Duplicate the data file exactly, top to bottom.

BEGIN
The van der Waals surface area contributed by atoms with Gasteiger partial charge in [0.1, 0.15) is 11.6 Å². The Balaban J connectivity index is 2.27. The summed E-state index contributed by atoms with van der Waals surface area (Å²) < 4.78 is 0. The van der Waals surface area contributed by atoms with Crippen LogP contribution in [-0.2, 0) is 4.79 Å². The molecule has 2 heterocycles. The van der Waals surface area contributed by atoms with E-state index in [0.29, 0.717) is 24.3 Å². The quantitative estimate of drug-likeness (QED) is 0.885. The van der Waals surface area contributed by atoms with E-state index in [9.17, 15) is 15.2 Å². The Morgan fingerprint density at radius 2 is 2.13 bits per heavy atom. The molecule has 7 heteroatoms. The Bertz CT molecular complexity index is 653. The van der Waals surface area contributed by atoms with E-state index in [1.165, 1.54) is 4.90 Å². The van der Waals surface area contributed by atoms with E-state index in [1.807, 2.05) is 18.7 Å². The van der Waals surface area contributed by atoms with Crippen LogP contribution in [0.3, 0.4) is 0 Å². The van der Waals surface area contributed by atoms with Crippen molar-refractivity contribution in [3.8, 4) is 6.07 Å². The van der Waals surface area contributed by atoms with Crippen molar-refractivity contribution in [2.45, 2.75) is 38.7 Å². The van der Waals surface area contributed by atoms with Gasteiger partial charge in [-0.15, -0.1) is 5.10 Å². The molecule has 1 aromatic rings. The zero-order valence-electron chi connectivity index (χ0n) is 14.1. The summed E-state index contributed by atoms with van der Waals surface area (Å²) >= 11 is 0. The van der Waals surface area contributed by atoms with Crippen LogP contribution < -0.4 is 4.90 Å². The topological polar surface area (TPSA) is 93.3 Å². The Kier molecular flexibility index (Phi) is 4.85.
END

The van der Waals surface area contributed by atoms with Gasteiger partial charge in [0.1, 0.15) is 11.6 Å². The Balaban J connectivity index is 2.27. The summed E-state index contributed by atoms with van der Waals surface area (Å²) < 4.78 is 0. The van der Waals surface area contributed by atoms with Crippen LogP contribution in [-0.2, 0) is 4.79 Å². The molecule has 2 heterocycles. The van der Waals surface area contributed by atoms with E-state index in [0.29, 0.717) is 24.3 Å². The quantitative estimate of drug-likeness (QED) is 0.885. The van der Waals surface area contributed by atoms with E-state index in [9.17, 15) is 15.2 Å². The Morgan fingerprint density at radius 2 is 2.13 bits per heavy atom. The molecule has 7 heteroatoms. The Bertz CT molecular complexity index is 653. The van der Waals surface area contributed by atoms with E-state index in [1.165, 1.54) is 4.90 Å². The van der Waals surface area contributed by atoms with E-state index in [1.807, 2.05) is 18.7 Å². The van der Waals surface area contributed by atoms with Crippen LogP contribution in [0.3, 0.4) is 0 Å². The van der Waals surface area contributed by atoms with Crippen molar-refractivity contribution in [3.8, 4) is 6.07 Å². The van der Waals surface area contributed by atoms with Crippen molar-refractivity contribution in [2.45, 2.75) is 38.7 Å². The van der Waals surface area contributed by atoms with Gasteiger partial charge in [-0.15, -0.1) is 5.10 Å². The molecule has 1 aromatic rings. The zero-order valence-electron chi connectivity index (χ0n) is 14.1. The summed E-state index contributed by atoms with van der Waals surface area (Å²) >= 11 is 0. The van der Waals surface area contributed by atoms with Crippen LogP contribution < -0.4 is 4.90 Å². The topological polar surface area (TPSA) is 93.3 Å². The Kier molecular flexibility index (Phi) is 4.85.